White House staff said Tuesday that they won’t be attending this year’s White House Correspondents’ Dinner out of “solidarity” with President Trump, who announced last month that he would not be attending the annual event.
“The WHCA board regrets this decision very much. We have worked hard to build a constructive relationship with the Trump White House and believe strongly that this goal is possible even with the natural tension between the press and administrations that is a hallmark of a healthy republic,” White House Correspondents Association (WHCA) President Jeff Mason said in a message to members.
The dinner, however, will go on as planned.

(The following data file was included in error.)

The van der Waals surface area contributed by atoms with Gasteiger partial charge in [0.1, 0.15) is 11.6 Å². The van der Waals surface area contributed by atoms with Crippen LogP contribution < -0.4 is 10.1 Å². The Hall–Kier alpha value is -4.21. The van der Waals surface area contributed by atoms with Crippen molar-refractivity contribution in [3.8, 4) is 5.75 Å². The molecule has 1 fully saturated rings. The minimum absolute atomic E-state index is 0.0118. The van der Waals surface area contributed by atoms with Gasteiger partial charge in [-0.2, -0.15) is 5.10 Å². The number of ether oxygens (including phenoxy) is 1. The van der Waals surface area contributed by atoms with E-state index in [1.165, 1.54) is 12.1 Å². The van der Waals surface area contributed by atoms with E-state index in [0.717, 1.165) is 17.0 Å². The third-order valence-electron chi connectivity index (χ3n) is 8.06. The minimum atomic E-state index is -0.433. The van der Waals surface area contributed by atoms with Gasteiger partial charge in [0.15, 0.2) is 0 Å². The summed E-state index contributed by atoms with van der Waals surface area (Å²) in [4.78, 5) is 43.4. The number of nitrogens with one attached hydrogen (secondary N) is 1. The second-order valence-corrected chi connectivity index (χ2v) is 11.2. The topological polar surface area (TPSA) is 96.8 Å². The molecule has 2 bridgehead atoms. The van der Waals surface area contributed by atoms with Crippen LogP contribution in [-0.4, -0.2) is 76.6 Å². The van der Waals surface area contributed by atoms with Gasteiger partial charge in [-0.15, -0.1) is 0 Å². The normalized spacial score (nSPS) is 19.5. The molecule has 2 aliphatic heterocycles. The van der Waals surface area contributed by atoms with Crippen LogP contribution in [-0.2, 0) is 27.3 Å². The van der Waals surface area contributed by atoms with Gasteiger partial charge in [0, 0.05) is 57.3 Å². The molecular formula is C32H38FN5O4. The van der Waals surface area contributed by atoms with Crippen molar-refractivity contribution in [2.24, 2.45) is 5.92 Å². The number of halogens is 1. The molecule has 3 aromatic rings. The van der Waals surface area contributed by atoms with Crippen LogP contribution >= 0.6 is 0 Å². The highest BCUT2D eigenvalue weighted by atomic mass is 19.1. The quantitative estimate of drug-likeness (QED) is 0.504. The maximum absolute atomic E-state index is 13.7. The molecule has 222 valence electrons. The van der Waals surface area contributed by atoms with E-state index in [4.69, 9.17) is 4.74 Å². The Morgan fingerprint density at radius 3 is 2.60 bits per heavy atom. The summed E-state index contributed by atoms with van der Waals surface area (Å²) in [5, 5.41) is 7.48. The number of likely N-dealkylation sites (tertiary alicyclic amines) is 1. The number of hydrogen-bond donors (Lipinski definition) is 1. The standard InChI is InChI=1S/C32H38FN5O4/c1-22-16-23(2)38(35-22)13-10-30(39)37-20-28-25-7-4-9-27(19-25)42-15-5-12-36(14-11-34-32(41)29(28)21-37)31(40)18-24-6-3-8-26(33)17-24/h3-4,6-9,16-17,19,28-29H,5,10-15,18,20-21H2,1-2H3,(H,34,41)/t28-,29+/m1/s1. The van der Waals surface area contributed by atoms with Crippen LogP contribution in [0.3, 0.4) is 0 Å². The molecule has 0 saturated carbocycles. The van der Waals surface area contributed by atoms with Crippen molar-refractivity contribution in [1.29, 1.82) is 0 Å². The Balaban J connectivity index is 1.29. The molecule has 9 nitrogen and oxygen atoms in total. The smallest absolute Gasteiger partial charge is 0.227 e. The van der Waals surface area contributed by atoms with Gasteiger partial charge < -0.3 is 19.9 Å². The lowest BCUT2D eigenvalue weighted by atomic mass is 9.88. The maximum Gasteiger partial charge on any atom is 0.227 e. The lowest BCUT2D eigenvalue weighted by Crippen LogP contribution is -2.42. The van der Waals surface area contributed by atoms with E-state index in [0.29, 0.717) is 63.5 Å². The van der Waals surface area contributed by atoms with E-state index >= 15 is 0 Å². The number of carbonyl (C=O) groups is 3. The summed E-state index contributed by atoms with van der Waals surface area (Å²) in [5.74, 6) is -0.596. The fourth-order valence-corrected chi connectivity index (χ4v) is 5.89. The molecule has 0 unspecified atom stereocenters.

“We will celebrate the First Amendment on April 29 and look forward to acknowledging the important work of our terrific members and awarding scholarships to students who represent the next generation of our profession.”
Mr. Trump had announced in late February that he wouldn’t attend the dinner, which came a day after the White House barred journalists from a slew of top news organization from attending an off-camera briefing with press secretary Sean Spicer.
The correspondents’ dinner began in 1920 and has usually included an appearance each year from the sitting president, including President Obama, George W. Bush and Bill Clinton. The first president to attend the dinner was Calvin Coolidge in 1924.